Guest Editor: R. Haag
Beilstein J. Org. Chem. 2015, 11, 687–692. doi:10.3762/bjoc.11.78
Received 06 Mar 2015, Accepted 29 Apr 2015, Published 08 May 2015
The Gibbs energies of association (Gibbs free (binding) energies) for divalent crown-8/ammonium pseudorotaxanes are determined by investigating the influence of different linkers onto the binding. Calculations are performed with density functional theory including dispersion corrections. The translational, rotational and vibrational contributions are taken into account and solvation effects including counter ions are investigated by applying the COSMO-RS method, which is based on a continuum solvation model. The calculated energies agree well with the experimentally determined ones. The shortest investigated linker shows an enhanced binding strength due to electronic effects, namely the dispersion interaction between the linkers from the guest and the host. For the longer linkers this ideal packing is not possible due to steric hindrance.
Keywords: density functional theory (DFT); dispersion correction; Gibbs energy; pseudorotaxanes; solvent effects; COSMO-RS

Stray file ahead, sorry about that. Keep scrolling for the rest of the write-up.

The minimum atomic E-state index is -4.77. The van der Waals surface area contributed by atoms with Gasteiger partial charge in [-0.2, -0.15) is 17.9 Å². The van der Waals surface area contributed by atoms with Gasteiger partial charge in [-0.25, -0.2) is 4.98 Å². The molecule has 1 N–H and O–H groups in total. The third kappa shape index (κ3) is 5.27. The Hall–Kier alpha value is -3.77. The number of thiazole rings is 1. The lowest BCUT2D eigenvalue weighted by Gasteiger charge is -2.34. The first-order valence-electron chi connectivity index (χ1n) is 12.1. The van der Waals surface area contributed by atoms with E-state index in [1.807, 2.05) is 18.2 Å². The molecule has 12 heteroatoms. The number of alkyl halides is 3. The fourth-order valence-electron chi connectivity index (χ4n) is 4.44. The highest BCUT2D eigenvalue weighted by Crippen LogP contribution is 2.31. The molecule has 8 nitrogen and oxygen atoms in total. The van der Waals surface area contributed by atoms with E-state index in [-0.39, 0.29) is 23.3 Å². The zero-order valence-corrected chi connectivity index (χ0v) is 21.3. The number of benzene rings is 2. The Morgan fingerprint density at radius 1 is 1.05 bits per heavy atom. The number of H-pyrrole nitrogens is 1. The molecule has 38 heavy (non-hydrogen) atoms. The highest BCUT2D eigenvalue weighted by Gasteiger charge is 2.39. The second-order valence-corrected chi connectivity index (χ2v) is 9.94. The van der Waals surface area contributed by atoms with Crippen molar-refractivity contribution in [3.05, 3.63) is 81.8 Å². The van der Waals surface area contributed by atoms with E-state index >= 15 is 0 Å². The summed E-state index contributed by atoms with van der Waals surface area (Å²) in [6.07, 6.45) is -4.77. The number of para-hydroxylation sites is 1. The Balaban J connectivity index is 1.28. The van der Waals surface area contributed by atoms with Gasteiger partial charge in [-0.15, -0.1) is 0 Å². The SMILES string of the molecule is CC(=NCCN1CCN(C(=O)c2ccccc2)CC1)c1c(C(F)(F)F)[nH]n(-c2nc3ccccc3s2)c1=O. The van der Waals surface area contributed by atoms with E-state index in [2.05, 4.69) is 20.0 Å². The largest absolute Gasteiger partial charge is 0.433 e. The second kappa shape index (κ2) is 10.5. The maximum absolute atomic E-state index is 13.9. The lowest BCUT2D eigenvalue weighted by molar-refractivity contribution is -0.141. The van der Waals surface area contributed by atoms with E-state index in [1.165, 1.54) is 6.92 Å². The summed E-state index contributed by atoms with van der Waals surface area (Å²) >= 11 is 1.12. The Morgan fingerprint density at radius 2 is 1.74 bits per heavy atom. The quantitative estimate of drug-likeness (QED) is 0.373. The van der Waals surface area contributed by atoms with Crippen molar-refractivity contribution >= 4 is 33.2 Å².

If two or more binding sites of a molecular system are involved in the association process, the interaction energy can be significantly increased compared to the sum of the individual binding energies. This effect is called multivalency  and is mainly observed in biochemical systems [2-9]. But the concept of multivalency can be transferred to supramolecular assemblies with suitable building blocks [10-12] including (pseudo)rotaxanes [13-15] as well. One common building block for pseudorotaxanes is the crown/ammonium binding motif. In this motif ammonium can bind on top of small crown ethers, e.g., crown-6, or can pass through larger crown ethers, e.g., crown-8. Jiang et al.  have investigated the assembly thermodynamics and kinetics of divalent crown-8/ammonium pseudorotaxanes with different linkers. The shortest linker shows a much larger chelate cooperativity than the longer linkers due to non-innocent linkers that contribute to the binding. To analyze the individual contributions to the binding, we perform first principle calculations of the model system shown in Figure 1, which is strongly related to the experimentally investigated systems of Jiang et al. . The only difference is that 1,4-diazanaphthalene groups of the host molecule are replaced by phenyl groups and the side chains of the anthracene bridge in the divalent host are neglected. In addition to the electronic contributions, enthalpic and entropic temperature effects as well as solvent effects are included in our simulations in order to compare to experimentally obtained Gibbs energy of association.